The broom, that peculiar weapon of all lonely and afflicted women, from the trembling virgin who grasps it to immolate a spider to the injured wife who rears it to admonish a drunken husband — the Broom! It was the sight of this formidable missile that made the pot-companions tremble. Their retreat became a route. With one brilliant attack, Betsy worried them over the grass plot and charged them through the gate.
"Now ye ornery fystes ever say tat house is hanted agin if ye dare!"
They went their ways, Jake cursing, Pete blowing and Chon endangering his blood vessels by a smothered fit of laughter.
"Te ornery fystes!" panted Betsy as she flung the broom away, and sank exhausted into a chair, beside the wondering Jacopo.
"Ornery fystes!" This phrase looks mysterious. The first word is a modification of "Ordinary" and is much used in the Land of Penn, to express the last extreme of worthlessness. A spavined horse; a Bank Director 'found out' in his little speculations; a lady of fashion, whose husband and lover come to fisty-cuffs, about her damaged reputation; a lawyer who pockets fees from both sides, and drives a smart trade between the Thief and the Bailiff; a sheriff elected to office by a certain party and sharing all the plunder with the hungry ones of the opposite party — these all, in Pennsylvania language are "ORNERY."
As to the cabalistic word, "Fyste" we know not whether it is German, Greek or Indian. Possibly it is Choctaw. It was once much in vogue in the German districts of Pennsylvania. It is said to have been applied in the first place, to those benevolent pilgrims, who journeying from the land of Plymouth Rock, enlightened the benighted Germans by a severe course of wooden nutmegs, horn flints and patent medicines.
"Tat Yankee fyste!" was the exclamation of a Berks County farmer who had been persuaded to purchase a Patent-Right of an Improved Wheel-barrow which was to go of itself; by gravitation as the Yankee candidly observed.
But those days are passed. New England from the fountain of her overflowing benevolence, no longer sends to ignorant Pennsylvania, her former goodly offering of Pedlars and Horse-Jockies. She sends us Preachers, Editors and Lawyers. They do not peddle — not they! Nor jockey? No, Sir ! Why our souls could not be saved, nor our minds enlightened, nor the course of Justice go forward, were it not for these Missionaries, sent to our benighted clime, by Old New England. In fact, every path that leads to eminence or pennies, is macadamized by flints from Plymouth Rock. They preach our sermons, they do our law, they publish our papers, they write our histories. Pennsylvania could not get on without them. And once a year they get together in some cozy hotel — as many of them as Society can spare — and amid a wilderness of chowder and punkin-pie, they drench themselves with Cider from Jersey and Blarney from Plymouth Rock. Persons there are, who pretend that New England keeps her Religion, her Intellect, her Liberality at Home, and only sends abroad her Fanaticism, her Stupidity and Meanness. These persons grossly err ; we all know that Pennsylvania like a worn out clock would stop forever, were she not wound up by a key, fashioned from the iron bolt of that New England gibbet on which they hung Quakers in good old times. Was it not a Boston Historian who told us the other day, that William Penn was only great, because he came of true blue Yankee stock ; a kind of Quaker mastodeon from the fossil region of Plymouth Rock?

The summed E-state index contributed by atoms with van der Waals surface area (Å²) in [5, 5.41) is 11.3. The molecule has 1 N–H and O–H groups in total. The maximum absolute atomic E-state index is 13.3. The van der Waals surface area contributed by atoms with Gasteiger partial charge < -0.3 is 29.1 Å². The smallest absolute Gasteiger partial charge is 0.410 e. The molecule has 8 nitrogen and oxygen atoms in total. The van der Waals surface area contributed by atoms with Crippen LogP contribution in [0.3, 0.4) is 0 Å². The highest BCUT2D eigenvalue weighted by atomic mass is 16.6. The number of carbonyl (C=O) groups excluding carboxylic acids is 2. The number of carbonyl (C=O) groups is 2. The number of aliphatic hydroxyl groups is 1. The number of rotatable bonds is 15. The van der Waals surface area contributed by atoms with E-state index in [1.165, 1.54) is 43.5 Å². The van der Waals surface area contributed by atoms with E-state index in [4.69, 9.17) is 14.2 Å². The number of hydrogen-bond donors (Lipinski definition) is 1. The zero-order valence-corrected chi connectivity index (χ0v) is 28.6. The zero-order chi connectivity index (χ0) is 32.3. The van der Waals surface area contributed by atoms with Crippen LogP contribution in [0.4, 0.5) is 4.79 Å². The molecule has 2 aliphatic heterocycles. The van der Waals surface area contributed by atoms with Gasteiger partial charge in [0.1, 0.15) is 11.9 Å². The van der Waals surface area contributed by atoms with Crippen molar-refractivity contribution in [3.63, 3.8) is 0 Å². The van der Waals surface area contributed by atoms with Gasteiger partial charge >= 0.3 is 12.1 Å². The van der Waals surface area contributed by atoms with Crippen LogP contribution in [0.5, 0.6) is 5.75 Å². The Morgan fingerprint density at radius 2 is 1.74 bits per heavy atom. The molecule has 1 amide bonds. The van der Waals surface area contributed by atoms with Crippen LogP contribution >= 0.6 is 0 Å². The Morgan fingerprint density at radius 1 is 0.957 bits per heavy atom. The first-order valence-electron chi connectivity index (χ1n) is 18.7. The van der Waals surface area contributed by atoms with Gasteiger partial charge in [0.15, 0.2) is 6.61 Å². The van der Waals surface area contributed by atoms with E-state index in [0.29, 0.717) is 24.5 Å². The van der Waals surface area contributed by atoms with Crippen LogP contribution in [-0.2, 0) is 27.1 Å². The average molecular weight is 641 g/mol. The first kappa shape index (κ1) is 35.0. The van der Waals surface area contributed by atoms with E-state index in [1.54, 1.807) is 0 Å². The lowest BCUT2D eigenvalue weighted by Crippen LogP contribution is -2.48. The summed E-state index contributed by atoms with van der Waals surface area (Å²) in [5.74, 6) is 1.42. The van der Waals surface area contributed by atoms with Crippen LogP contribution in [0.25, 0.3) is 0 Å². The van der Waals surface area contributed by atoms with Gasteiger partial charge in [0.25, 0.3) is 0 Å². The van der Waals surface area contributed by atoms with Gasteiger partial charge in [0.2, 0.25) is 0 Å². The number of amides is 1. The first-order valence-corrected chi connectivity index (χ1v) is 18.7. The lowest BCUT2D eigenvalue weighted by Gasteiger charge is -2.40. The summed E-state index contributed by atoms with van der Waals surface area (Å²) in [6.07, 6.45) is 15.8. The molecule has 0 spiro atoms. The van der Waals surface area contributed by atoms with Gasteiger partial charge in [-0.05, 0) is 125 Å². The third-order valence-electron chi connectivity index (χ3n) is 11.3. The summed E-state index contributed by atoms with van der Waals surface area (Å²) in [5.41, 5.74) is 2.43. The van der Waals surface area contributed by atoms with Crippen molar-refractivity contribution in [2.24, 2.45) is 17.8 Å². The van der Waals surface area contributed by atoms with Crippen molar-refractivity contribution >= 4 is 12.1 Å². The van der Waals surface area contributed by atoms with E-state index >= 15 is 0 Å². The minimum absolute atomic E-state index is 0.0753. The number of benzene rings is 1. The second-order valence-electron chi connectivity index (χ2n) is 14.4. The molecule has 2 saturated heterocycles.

The word "Fyste!" was once applied to the Pedlar and Jockey; now—
In this modern day, the word has undergone strange modifications. It has become a word of honor. It is no longer applied to the cheat, the blackguard and the vagabond. It is now used to designate the learned Judge who preaches Temperance from the Bench and sells licenses at the Back-Door. Or, the honorable Sheriff' who distributes "Tracts" before he is elected, and after his election pounces upon the possessions of the unfortunate debtor, feeding and gorging himself, even to the last shred, until you are reminded of a buzzard perched upon its festering prey. Or, the Politician who hungry for office, and sworn to have it at all hazards, prepares himself for his grave duties by a series of arduous exercises, such as Obscenity from the stump, Libel in the newspaper and Perjury everywhere.
These gentlemen are all known as "Fystes;" some of them, truth to tell, well deserve the full force of the vernacular, — " Ornery Fystes."